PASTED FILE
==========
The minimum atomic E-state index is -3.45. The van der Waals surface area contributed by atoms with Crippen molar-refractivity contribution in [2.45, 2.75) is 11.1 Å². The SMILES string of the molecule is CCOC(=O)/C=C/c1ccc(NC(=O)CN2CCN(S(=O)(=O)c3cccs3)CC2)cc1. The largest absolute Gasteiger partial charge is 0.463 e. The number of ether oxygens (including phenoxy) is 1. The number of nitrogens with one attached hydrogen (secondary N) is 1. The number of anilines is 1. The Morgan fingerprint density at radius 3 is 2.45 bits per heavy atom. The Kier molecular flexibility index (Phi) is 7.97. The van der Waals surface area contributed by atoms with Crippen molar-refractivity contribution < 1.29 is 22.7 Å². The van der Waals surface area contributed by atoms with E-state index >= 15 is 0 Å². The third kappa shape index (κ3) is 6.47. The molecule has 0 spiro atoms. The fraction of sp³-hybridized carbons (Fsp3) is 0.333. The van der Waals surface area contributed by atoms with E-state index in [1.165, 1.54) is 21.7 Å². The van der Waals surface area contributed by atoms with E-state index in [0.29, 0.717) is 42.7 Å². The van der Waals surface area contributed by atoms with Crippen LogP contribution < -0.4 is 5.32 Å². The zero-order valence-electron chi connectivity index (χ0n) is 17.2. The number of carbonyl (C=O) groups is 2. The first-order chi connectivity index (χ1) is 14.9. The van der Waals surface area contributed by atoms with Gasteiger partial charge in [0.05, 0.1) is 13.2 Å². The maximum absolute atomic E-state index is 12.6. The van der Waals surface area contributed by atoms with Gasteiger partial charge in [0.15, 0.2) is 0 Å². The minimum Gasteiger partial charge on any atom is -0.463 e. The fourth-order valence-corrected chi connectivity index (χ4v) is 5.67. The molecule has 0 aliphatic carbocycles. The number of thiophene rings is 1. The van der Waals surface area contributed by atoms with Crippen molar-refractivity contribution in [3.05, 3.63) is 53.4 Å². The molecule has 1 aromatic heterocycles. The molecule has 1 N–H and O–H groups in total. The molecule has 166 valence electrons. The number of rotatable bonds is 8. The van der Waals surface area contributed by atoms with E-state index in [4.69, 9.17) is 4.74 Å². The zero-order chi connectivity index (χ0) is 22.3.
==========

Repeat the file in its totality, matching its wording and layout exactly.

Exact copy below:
The minimum atomic E-state index is -3.45. The van der Waals surface area contributed by atoms with Crippen molar-refractivity contribution in [2.45, 2.75) is 11.1 Å². The SMILES string of the molecule is CCOC(=O)/C=C/c1ccc(NC(=O)CN2CCN(S(=O)(=O)c3cccs3)CC2)cc1. The largest absolute Gasteiger partial charge is 0.463 e. The number of ether oxygens (including phenoxy) is 1. The number of nitrogens with one attached hydrogen (secondary N) is 1. The number of anilines is 1. The Morgan fingerprint density at radius 3 is 2.45 bits per heavy atom. The Kier molecular flexibility index (Phi) is 7.97. The van der Waals surface area contributed by atoms with Crippen molar-refractivity contribution < 1.29 is 22.7 Å². The van der Waals surface area contributed by atoms with E-state index >= 15 is 0 Å². The third kappa shape index (κ3) is 6.47. The molecule has 0 spiro atoms. The fraction of sp³-hybridized carbons (Fsp3) is 0.333. The van der Waals surface area contributed by atoms with E-state index in [1.165, 1.54) is 21.7 Å². The van der Waals surface area contributed by atoms with E-state index in [0.29, 0.717) is 42.7 Å². The van der Waals surface area contributed by atoms with Crippen LogP contribution < -0.4 is 5.32 Å². The zero-order valence-electron chi connectivity index (χ0n) is 17.2. The number of carbonyl (C=O) groups is 2. The first-order chi connectivity index (χ1) is 14.9. The van der Waals surface area contributed by atoms with Gasteiger partial charge in [0.05, 0.1) is 13.2 Å². The maximum absolute atomic E-state index is 12.6. The van der Waals surface area contributed by atoms with Gasteiger partial charge in [0.15, 0.2) is 0 Å². The minimum Gasteiger partial charge on any atom is -0.463 e. The fourth-order valence-corrected chi connectivity index (χ4v) is 5.67. The molecule has 0 aliphatic carbocycles. The number of thiophene rings is 1. The van der Waals surface area contributed by atoms with Crippen molar-refractivity contribution in [3.05, 3.63) is 53.4 Å². The molecule has 1 aromatic heterocycles. The molecule has 1 N–H and O–H groups in total. The molecule has 166 valence electrons. The number of rotatable bonds is 8. The van der Waals surface area contributed by atoms with E-state index in [4.69, 9.17) is 4.74 Å². The zero-order chi connectivity index (χ0) is 22.3.